obama says the u.s. is actually ratcheting down involvement in libya but, still, no plans for dealing with muammar qaddafi. >> wake up. air traffic controller falls asleep on the job. if you have not heard putting lives at risk but instead of fixing that problem the f.a.a. changes the rules and another bureaucratic coverup? we report. you decide. >>clayton: and an idea to cut the deficit. tax how far you drive. a government official thinks that should be used against you. like a little old lady would not be taxed as much as briggs. could a mileage tax be on the way? muammar qaddafi -- >>dave: i am a train guy! >> it's "fox and friends" right now. >>dave: everyone, good saturday morning, heather is here this morning with us. >> great to have you. >> >>clayton: we need a vat of coffee for heather. >>dave: this is the one person on the planet and this is late for her because she usually anchors at 4:30 in the morning, so this is sleeping in. sleeping in. >>clayton: and now, the news we are following overnight because if violence continuing to rip through the muslim world, and a number of
now entered it's second week. why the u.s. is now trying to take a back seat in the operation. >>> one maryland county is trying to put more room between protesters and funerals, how they plan to do it. >>> the fbi says she stuffed nearly $80,000 in cash into her underwear, i'm kelly mcpherson, coming up on eyewitness news, we'll detail additional charges for ,,,,,,,,,,,,,,,,,,,, >>> welcome back to eyewitness news saturday morning. i'm gigi barnett. >>> i'm tim williams. it is around 30 degrees at bwi, marshal in baltimore a degree or so warmer. it will not be a very warm day overall. the sky is brightening. we have clouds but the sun is peaking through the horizon. we have a good bit of cloud cover right now. that is ahead of a storm system that is moving in. it will be passing on our south side over the next 12 hours or so. we will start to see the potential for snow showers that we'll talk about in a moment. for today 46 degrees, chilly with times of clouds and sun. 30 degrees, mostly cloudy with a little snow late. we're talking after midnight. your day's events today we'll be oka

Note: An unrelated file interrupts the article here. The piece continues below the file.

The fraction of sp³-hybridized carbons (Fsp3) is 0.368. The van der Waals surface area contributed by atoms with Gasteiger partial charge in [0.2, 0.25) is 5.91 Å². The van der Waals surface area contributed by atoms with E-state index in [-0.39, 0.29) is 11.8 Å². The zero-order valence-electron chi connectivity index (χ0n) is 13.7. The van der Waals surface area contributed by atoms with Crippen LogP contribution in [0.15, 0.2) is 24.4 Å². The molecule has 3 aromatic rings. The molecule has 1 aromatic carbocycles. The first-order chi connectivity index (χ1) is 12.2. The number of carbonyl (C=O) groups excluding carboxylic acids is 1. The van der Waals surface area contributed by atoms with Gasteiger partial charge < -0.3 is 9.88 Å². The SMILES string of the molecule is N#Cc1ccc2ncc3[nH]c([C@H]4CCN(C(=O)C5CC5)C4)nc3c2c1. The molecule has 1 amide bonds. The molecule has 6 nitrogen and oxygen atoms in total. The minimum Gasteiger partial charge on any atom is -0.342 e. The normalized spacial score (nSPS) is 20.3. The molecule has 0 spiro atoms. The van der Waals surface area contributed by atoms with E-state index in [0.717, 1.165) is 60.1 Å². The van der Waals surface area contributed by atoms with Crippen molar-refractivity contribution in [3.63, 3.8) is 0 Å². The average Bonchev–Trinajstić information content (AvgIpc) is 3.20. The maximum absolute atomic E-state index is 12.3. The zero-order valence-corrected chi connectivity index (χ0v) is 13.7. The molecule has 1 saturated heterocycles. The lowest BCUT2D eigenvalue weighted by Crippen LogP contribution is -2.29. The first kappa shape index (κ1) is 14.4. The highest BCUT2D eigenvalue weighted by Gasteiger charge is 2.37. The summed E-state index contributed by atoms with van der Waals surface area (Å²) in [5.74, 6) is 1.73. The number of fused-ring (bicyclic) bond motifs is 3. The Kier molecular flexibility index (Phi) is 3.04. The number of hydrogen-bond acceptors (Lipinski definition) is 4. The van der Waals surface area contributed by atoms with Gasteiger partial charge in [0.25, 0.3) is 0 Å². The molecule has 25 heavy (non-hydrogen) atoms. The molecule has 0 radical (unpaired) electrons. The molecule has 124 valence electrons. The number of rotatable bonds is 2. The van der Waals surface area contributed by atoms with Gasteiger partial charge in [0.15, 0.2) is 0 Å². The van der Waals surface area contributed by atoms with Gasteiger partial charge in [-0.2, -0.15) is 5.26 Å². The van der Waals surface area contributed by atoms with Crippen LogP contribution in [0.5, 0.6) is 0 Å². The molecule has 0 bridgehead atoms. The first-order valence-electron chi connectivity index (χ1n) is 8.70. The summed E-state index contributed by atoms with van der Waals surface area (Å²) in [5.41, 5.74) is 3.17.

. violence rips law the middle east and the arab world. and now the u.s. is handed over control of the no-fly zone to nato but the u.s. military is still deeply involved. so what is going on? a live report moments away. and a muslim teacher asks for three weeks off to go on a pilgrimage and the school says "no way," she did not work there long enough and the department of justice is suing the school. what is up with that? >> states want to tax big corporations to fix their deficit instead of changing policy so now one big company, caterpillar, employs thousands of people, is ready to flee illinois. could this happen in your state? we continue right now with "fox and friends" this morning. >> welcome, everyone. you are watching "fox and friends" today. >> welcome to "fox and friends" on saturday morning. thank you for waking up with us. that is dave briggs and heather is here and i am clayton. >> lots going on today. >>dave: we start with new developments in libya where rebels have retaken the key town of ajdabiya after a fierce battle with muammar qaddafi forces and rick is live inside th